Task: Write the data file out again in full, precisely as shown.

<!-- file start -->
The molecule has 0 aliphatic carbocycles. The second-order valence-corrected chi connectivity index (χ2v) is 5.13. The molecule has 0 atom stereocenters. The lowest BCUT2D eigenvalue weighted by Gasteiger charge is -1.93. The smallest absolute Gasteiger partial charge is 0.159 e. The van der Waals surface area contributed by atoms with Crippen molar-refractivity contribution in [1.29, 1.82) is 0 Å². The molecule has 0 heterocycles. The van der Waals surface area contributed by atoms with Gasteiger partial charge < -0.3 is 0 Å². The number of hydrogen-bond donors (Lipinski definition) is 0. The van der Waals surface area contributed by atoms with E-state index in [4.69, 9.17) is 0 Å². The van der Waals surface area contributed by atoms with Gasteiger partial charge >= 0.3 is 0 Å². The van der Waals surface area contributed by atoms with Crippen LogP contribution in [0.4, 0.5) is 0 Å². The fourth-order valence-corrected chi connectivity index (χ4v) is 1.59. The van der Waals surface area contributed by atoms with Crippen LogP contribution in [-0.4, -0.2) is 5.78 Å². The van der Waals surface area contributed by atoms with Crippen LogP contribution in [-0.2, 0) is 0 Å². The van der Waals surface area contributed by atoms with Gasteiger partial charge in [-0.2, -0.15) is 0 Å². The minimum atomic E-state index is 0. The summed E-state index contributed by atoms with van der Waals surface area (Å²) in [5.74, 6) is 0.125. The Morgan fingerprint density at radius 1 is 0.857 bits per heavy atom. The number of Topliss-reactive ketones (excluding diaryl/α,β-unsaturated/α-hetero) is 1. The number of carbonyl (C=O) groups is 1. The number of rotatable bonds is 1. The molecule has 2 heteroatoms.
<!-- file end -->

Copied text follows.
The molecule has 0 aliphatic carbocycles. The second-order valence-corrected chi connectivity index (χ2v) is 5.13. The molecule has 0 atom stereocenters. The lowest BCUT2D eigenvalue weighted by Gasteiger charge is -1.93. The smallest absolute Gasteiger partial charge is 0.159 e. The van der Waals surface area contributed by atoms with Crippen molar-refractivity contribution in [1.29, 1.82) is 0 Å². The molecule has 0 heterocycles. The van der Waals surface area contributed by atoms with Gasteiger partial charge < -0.3 is 0 Å². The number of hydrogen-bond donors (Lipinski definition) is 0. The van der Waals surface area contributed by atoms with E-state index in [4.69, 9.17) is 0 Å². The van der Waals surface area contributed by atoms with Gasteiger partial charge >= 0.3 is 0 Å². The van der Waals surface area contributed by atoms with Crippen LogP contribution in [0.4, 0.5) is 0 Å². The fourth-order valence-corrected chi connectivity index (χ4v) is 1.59. The van der Waals surface area contributed by atoms with Crippen LogP contribution in [-0.4, -0.2) is 5.78 Å². The van der Waals surface area contributed by atoms with Crippen LogP contribution in [-0.2, 0) is 0 Å². The van der Waals surface area contributed by atoms with Gasteiger partial charge in [-0.2, -0.15) is 0 Å². The minimum atomic E-state index is 0. The summed E-state index contributed by atoms with van der Waals surface area (Å²) in [5.74, 6) is 0.125. The Morgan fingerprint density at radius 1 is 0.857 bits per heavy atom. The number of Topliss-reactive ketones (excluding diaryl/α,β-unsaturated/α-hetero) is 1. The number of carbonyl (C=O) groups is 1. The number of rotatable bonds is 1. The molecule has 2 heteroatoms.